The whole DNS thing is confusing!

Discussion in 'other software & services' started by ratchet, Jul 18, 2008.

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  1. ratchet

    ratchet Registered Member

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    I've been using OpenDNS for about a year now. Speed wise, it didn't seem to change anything but seemed like maybe it was safer. Now I have a question! If I download the mvps Hosts File would that conflict or would there be any advantage to it? Thanks!
     
  2. Sully

    Sully Registered Member

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    I don't use those DNS services, but it goes something like this. Bear with me if you know this.

    Internet is based on ip addresses. 65.66.67.68. Humans can't memorize all of those, so we made a name to address convention, called the Domain Name System. So in effect, somewhere, numbers to ip's are kept track of.

    Such as google.com = 64.233.187.99. BUT, this is only the beginning. Most large ISP's or what have you, buy a NetBlock. Or, a large group of ip addresses, say from 22.22.22.22 to 22.22.33.33. That means they can assign many different names to themselves because they have many ip's to choose from. For instance just looking up google.com provides this: 72.14.207.99, 64.233.167.99, 64.233.187.99 Notice that these are not in a Netblock. Many times you would see something like this
    google.com = 22.22.22.21, 22.22.22.28, 22.22.29.1
    or you might see that google.com is only one of many 'google' addresses, such as
    ads.google.com
    mail.google.com
    garbage.google.com
    money.google.com

    Meaning, there are many things to keep track of in the DNS system. What these DNS services do is try to keep an updated list of the names to ip's that are known to be bad.

    Your internet provider gives you a DNS server of thiers for your computer to look to. It is in your town, maybe down the street at thier office (usually). So when you type in google.com, it is very fast to get to thier DNS server, you recieve the converted IP back, your browser then goes off to that ip address and does it's thing.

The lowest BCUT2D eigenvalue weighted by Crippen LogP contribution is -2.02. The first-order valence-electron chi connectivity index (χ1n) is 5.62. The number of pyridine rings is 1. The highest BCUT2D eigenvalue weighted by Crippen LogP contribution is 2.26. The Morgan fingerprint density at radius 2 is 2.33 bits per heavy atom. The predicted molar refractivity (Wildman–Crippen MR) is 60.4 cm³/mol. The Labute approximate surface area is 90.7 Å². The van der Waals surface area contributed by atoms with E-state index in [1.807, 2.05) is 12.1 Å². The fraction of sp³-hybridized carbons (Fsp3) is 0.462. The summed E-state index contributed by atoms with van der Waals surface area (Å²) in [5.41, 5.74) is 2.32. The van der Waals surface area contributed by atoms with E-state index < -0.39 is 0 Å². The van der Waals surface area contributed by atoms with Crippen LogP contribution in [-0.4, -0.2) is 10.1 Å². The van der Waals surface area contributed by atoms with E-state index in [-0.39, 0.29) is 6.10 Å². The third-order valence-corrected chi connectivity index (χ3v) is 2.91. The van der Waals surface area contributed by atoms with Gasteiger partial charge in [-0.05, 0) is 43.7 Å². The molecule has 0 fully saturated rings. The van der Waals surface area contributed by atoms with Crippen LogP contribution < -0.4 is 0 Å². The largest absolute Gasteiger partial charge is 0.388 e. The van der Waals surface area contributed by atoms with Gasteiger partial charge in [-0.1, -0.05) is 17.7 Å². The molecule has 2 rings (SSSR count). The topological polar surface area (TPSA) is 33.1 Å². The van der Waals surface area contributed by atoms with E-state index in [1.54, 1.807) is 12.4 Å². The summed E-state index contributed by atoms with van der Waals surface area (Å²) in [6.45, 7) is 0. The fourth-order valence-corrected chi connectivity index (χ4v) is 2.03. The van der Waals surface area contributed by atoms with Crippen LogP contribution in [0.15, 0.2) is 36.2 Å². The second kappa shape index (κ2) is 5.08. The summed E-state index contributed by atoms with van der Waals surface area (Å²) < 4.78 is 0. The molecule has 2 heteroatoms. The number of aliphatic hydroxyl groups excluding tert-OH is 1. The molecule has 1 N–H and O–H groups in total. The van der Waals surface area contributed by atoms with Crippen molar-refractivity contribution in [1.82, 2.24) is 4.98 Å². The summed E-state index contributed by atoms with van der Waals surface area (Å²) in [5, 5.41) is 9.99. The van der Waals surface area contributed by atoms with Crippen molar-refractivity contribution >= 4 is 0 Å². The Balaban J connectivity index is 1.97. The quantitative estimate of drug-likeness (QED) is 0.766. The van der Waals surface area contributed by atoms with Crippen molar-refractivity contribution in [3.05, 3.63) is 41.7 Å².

The OpenDNS service is doing the same thing, except it does not give you bad IP's, only non-bad ones. I am not sure how it does this, whether it returns nothing, or returns microsoft.com instead. It does not matter, because the end result is that by using that service, your browser will attempt to look up that ip and not go to bad places.

    The hosts file is simply a file on your computer that has an ip address and a name to go with it. It is used to do a 'local' DNS lookup on your machine. If you were to put in
    72.14.207.99 google.com
    into your hosts file, it looks there first, sees that ip for google.com, and promptly uses it as the address to go to. Does not matter if it is the right address or not, because it just does what it is told.
    If you put in
    127.0.0.1 google.com
    into your hosts file, your computer will not go anywhere, because that ip address is what is called 'localhost', meaning your own computer. So you can easily block an address by pointing to yourself.

    What the hosts lists do that you can download is put many many 127.0.0.1 entries to bad websites, such as ILovePorn.com. This way your browser or whatever won't be able to go to that name, because it leads it right back to itself.

    Very large hosts file used to slow your browsing down quite a bit. I have not used a large one in a long time, so I don't know if todays computers still suffer from tht or not.

    HTH.

    Sul.
     
  3. ratchet

    ratchet Registered Member

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    Thank you Sully! You explained that very well. I'd say you have also basically talked me out of a hosts file. I surf safe and have great security apps, not limited to Sanboxie and NOD32, to name two!
     
  4. dogma

    dogma Registered Member